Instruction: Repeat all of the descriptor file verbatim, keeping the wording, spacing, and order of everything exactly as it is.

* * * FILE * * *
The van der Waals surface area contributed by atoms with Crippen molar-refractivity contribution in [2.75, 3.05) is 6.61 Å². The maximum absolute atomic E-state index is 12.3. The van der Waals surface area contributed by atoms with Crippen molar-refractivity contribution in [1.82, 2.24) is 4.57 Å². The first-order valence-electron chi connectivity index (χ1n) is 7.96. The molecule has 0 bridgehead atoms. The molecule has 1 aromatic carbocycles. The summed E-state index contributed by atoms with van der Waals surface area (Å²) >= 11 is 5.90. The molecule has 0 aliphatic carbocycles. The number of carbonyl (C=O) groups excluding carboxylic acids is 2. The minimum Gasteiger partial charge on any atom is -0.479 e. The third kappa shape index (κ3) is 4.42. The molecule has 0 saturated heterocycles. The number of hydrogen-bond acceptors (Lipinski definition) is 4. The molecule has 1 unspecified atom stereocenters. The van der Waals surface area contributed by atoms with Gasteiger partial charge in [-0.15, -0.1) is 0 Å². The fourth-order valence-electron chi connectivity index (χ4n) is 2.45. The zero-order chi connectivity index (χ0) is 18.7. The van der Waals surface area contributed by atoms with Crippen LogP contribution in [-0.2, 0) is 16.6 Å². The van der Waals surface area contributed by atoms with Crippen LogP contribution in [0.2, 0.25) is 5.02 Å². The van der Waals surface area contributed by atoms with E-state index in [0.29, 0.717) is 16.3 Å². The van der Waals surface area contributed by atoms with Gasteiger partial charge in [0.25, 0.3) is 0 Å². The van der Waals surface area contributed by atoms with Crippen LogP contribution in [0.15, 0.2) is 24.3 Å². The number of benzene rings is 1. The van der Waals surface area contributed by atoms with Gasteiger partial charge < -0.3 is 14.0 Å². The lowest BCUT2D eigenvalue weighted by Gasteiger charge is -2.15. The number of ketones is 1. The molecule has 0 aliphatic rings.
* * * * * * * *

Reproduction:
The van der Waals surface area contributed by atoms with Crippen molar-refractivity contribution in [2.75, 3.05) is 6.61 Å². The maximum absolute atomic E-state index is 12.3. The van der Waals surface area contributed by atoms with Crippen molar-refractivity contribution in [1.82, 2.24) is 4.57 Å². The first-order valence-electron chi connectivity index (χ1n) is 7.96. The molecule has 0 bridgehead atoms. The molecule has 1 aromatic carbocycles. The summed E-state index contributed by atoms with van der Waals surface area (Å²) >= 11 is 5.90. The molecule has 0 aliphatic carbocycles. The number of carbonyl (C=O) groups excluding carboxylic acids is 2. The minimum Gasteiger partial charge on any atom is -0.479 e. The third kappa shape index (κ3) is 4.42. The molecule has 0 saturated heterocycles. The number of hydrogen-bond acceptors (Lipinski definition) is 4. The molecule has 1 unspecified atom stereocenters. The van der Waals surface area contributed by atoms with Gasteiger partial charge in [-0.15, -0.1) is 0 Å². The fourth-order valence-electron chi connectivity index (χ4n) is 2.45. The zero-order chi connectivity index (χ0) is 18.7. The van der Waals surface area contributed by atoms with Crippen LogP contribution in [-0.2, 0) is 16.6 Å². The van der Waals surface area contributed by atoms with Crippen LogP contribution in [0.2, 0.25) is 5.02 Å². The van der Waals surface area contributed by atoms with E-state index in [0.29, 0.717) is 16.3 Å². The van der Waals surface area contributed by atoms with Gasteiger partial charge in [0.25, 0.3) is 0 Å². The van der Waals surface area contributed by atoms with Crippen LogP contribution in [0.15, 0.2) is 24.3 Å². The number of benzene rings is 1. The van der Waals surface area contributed by atoms with Gasteiger partial charge < -0.3 is 14.0 Å². The lowest BCUT2D eigenvalue weighted by Gasteiger charge is -2.15. The number of ketones is 1. The molecule has 0 aliphatic rings.